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New Manager, New Season, Same Old Sunderland

Alarm bells ran across Wearside following a humbling thrashing from Everton on Monday evening, with Chris Sparks questioning the route that David Moyes is taking the club.

Laurence Griffiths/Getty Images

Sunderland lost for the third time from the opening four games as Everton and Romelu Lukaku ran riot on Wearside on Monday night - defeat is nothing new for Sunderland fans to endure and sadly nor is the manner of our capitulation, however, the surprising nature of the collapse has raised alarm bells amongst sections of the Sunderland faithful.

This season was meant to be the year that Sunderland finally made a bit of progress - we had a manager who the fans and players loved in Sam Allardyce, and what appeared to be a treasure chest of cash from the new TV deals. Big Sam had kept us up in May and all seemed rosy. Fast-forward four long months and Big Sam has left and we have replaced him with another proven manager in David Moyes, who so far has been less than impressive.

All seemed well when the Scot arrived on Wearside - we had a decent manager at the club and a transfer window ahead of us to really give it a go, but a lack of quality and a lack of M’Vila left many Sunderland fans underwhelmed by our transfer activity, and four games into the season we appear under-prepared.

Which bring us back to the Everton game; the manner of the loss is nothing to new to Sunderland fans, we have seen it under Martin O’Neill, Gus Poyet, Dick Advocaat, Paolo Di Canio and even Sam Allardyce. Nevertheless, Sunderland fans had hoped that those days were behind them. Since around February we began to look like a side that would be tough to beat and could finally progress, we stayed up and had a summer to improve.

Monday, bizarrely, had the feeling of a game that was seeing a manager at the end of his reign. We saw it with Steve Bruce against Wigan, Di Canio against West Brom and Poyet against Villa. All of them were poor games and all poor performances from a team that didn’t really have the energy levels and quality that you would expect from a Premier League side.

We may be only five games into David Moyes’ tenure on Wearside but you have to wonder why he appears to be following the pattern of O’Neill and Poyet rather than Big Sam. Against Everton we had genuine quality on the pitch in Defoe, Kone, Kirchhoff and Januzaj; that is a very strong spine to a team. However, much like the Martin O’Neill days, David Moyes appears to have a squad full of individuals, with the Scot struggling to find a system to get the best out of the side and to also get them playing like a team.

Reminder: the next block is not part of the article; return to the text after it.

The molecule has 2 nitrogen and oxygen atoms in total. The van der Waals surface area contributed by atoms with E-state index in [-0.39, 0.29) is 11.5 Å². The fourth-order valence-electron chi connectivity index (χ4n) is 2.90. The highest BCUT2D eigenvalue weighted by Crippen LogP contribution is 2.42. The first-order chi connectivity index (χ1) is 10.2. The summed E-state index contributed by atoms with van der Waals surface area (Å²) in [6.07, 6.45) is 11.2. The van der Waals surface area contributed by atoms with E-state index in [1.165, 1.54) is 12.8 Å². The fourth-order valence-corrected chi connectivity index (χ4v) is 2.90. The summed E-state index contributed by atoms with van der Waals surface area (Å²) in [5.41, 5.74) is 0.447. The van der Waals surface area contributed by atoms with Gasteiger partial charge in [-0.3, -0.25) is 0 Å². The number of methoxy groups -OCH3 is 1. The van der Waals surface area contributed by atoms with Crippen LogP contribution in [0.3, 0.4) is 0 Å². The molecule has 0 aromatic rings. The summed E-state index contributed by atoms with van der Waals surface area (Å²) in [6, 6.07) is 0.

So far all we’ve heard from Moyes is that this will be a ‘slow build’, and he is 100% correct in that, although, when the team and managerial staff appear to be meandering down a dangerous road like many other before them, then fans begin to worry. Yes, we have injuries, yes, we have a new squad and yes, we have had a tough run of fixtures. However, the lack of preparation is concerning, Moyes arrived midway through pre-season but still had plenty of time to put his stamp on the squad and on the transfer window. Cautious transfers and cautious tactics simply will not cut it on Wearside - just ask Martin O’Neill.

You could argue, and would probably be correct in saying that it is far too early to judge David Moyes just yet. Nevertheless, the warning signs are there, the graveyard of past managers is there too. I still believe that David Moyes is the right man to take us forward, but if the Scot wants to be given the time he needs to slowly change Sunderland’s fortunes, then he needs to take a leaf out of Big Sam’s book instead of Gus Poyet’s and Martin O’Neill’s, by putting his stamp on the squad and find out how to get the best out of them.

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